• Mahesh Menon

Day 12

“For at least his work has some meaning. When he lights his street lamp, it is as if he brought one more star to life, or one flower. When he puts out his lamp, he sends the flower, or the star, to sleep. That is a beautiful occupation. And since it is beautiful, it is truly useful.” -Antoine de Saint-Exupery, in "The little Prince"


Day 12.

In the book, "The Little Prince", by Antoine de Saint-Exupery, the little prince meets with a lamplighter on a planet. The lamplighter's occupation calls for lighting the lamp and putting it out when the sun sets and rises, respectively.

The planet, however, keeps growing tiny, and the lamplighter has the increasingly onerous task of lighting the lamp about a thousand times a day because the planet has one thousand sunsets!

He does this progressively challenging task with the utmost, sincere dedication.

It has been two weeks since we set up a Covid-19 ICU at Kokilaben hospital, and everyone in the hospital- doctors, nurses, laboratory staff, therapists, security staff, housekeeping and healthcare workers backed by steely and inspiring administration and leadership - has rallied around with this dedication, to make a commendable and tremendous difference in this effort to contain the disease.

There are similar stories from many places. And people are mildly surprised about why India does not seem to be experiencing a humanitarian crisis yet.

India lit the lamp a lot early.

Today, at 9 pm, we saw a beautiful display of lights, where many parts of our country followed our prime Minister’s instructions to show solidarity by lighting a lamp/ candle. The thought of a united force gives courage to many in these times.

What next?


There WILL be a change in our lifestyles.

Sacrifices have been made and we will be expected to sacrifice some "luxuries" to ensure that we and our loved ones remain healthy. And we will have to make it for each other.


We will have to change a few things about ourselves in order to improve public health.

We have our strengths- there are my friends in medicine, engineering, finance, politics, architecture, in teaching, in the arts and many diverse professions and homemakers building the nation.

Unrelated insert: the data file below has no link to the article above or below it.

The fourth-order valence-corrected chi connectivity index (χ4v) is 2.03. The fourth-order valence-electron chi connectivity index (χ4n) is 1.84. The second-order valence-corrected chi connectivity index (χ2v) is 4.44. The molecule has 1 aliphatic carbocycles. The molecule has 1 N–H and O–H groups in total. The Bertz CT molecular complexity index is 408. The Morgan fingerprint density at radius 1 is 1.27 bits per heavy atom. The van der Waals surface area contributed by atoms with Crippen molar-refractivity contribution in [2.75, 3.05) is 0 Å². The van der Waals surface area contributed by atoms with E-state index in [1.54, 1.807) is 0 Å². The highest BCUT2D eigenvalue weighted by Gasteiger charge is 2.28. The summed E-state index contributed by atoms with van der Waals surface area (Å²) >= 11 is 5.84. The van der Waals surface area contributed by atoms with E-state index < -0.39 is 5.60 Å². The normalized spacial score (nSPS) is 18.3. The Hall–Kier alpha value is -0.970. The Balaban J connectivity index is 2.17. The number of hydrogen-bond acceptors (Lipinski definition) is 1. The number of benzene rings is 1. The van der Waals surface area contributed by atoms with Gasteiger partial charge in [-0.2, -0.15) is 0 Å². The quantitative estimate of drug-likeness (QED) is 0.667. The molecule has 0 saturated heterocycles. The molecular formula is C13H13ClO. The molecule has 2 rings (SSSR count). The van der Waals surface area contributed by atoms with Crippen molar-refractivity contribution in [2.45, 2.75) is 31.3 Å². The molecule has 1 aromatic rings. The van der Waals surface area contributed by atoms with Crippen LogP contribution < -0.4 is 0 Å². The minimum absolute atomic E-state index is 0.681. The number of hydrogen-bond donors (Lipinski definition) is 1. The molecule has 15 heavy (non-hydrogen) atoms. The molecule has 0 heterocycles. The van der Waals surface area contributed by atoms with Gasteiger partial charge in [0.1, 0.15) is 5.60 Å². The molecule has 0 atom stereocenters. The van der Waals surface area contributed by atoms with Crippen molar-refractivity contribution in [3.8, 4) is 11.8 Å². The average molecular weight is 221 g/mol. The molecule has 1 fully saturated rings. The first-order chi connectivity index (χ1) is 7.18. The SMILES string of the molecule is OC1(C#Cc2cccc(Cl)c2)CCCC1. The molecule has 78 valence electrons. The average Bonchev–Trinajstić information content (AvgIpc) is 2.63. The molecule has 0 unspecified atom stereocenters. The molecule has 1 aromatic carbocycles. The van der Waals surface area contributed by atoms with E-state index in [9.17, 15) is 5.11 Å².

All of us would need to plan in the coming days. We have to contribute to the changes that will take place by focusing on our work, by our actions to the betterment of those around us.

And like the lamplighter from the Little Prince, our work will have meaning to those around us.

We have lit the lamps- let us plan on the next steps in our lives, while ensuring our health remains safe.

The symbolism in human narratives - this obsession with fire, with light and darkness is primal.

The Chinese call to productive action with their proverb, “It is better to light a candle than to curse the darkness”.

In ancient India, teachings were 'given in the stillness of some distant retreat, where the noises of the world could not disturb the tranquility of the contemplative life'. These teachings then came to be known as Aranyakas, or Forest books. These are the Upanishads. One of the quotes of the older, or primary Upanishads : Bṛhadāraṇyaka Upanishad goes as follows:

"Tamaso mā jyotir gamaya"

From darkness, lead me to light.

So as we post pictures on our feeds about lamps and lights, it may be symbolic- but more importantly, we awaken!

Know that we emerge from this darkness.

And we lead ourselves to light.

Stay safe!

Cheers, Mahesh

Ref: 1.Swami Paramananda. The Upanishads. 2. Antoine de Saint Exupery. The Little Prince 3. The lamplighters. Pain and palliative care in India. Blog: algosdoctor.blogspot.com.

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